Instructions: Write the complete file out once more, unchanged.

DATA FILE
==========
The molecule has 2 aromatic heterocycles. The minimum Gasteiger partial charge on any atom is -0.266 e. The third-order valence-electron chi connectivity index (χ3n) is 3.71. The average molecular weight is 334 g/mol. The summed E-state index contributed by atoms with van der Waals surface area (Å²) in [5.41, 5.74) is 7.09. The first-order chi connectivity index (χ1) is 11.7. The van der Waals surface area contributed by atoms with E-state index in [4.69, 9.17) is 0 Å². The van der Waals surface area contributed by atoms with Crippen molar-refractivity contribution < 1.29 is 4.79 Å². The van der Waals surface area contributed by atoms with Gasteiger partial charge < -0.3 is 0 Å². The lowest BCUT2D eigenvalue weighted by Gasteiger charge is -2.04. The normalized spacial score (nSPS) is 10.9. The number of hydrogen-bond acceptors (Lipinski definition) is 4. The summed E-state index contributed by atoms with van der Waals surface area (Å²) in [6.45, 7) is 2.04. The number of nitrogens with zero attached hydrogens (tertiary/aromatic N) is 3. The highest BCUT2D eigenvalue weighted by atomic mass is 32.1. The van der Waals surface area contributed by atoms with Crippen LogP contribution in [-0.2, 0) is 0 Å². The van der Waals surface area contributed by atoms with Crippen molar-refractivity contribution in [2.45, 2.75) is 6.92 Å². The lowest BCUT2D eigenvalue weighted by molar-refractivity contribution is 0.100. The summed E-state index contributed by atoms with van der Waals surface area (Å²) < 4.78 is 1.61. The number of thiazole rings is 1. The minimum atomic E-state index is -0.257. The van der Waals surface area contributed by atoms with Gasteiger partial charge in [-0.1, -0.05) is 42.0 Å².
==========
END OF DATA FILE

The molecule has 2 aromatic heterocycles. The minimum Gasteiger partial charge on any atom is -0.266 e. The third-order valence-electron chi connectivity index (χ3n) is 3.71. The average molecular weight is 334 g/mol. The summed E-state index contributed by atoms with van der Waals surface area (Å²) in [5.41, 5.74) is 7.09. The first-order chi connectivity index (χ1) is 11.7. The van der Waals surface area contributed by atoms with E-state index in [4.69, 9.17) is 0 Å². The van der Waals surface area contributed by atoms with Crippen molar-refractivity contribution < 1.29 is 4.79 Å². The van der Waals surface area contributed by atoms with Gasteiger partial charge < -0.3 is 0 Å². The lowest BCUT2D eigenvalue weighted by Gasteiger charge is -2.04. The normalized spacial score (nSPS) is 10.9. The number of hydrogen-bond acceptors (Lipinski definition) is 4. The summed E-state index contributed by atoms with van der Waals surface area (Å²) in [6.45, 7) is 2.04. The number of nitrogens with zero attached hydrogens (tertiary/aromatic N) is 3. The highest BCUT2D eigenvalue weighted by atomic mass is 32.1. The van der Waals surface area contributed by atoms with Crippen LogP contribution in [-0.2, 0) is 0 Å². The van der Waals surface area contributed by atoms with Crippen molar-refractivity contribution in [2.45, 2.75) is 6.92 Å². The lowest BCUT2D eigenvalue weighted by molar-refractivity contribution is 0.100. The summed E-state index contributed by atoms with van der Waals surface area (Å²) < 4.78 is 1.61. The number of thiazole rings is 1. The minimum atomic E-state index is -0.257. The van der Waals surface area contributed by atoms with Gasteiger partial charge in [-0.1, -0.05) is 42.0 Å².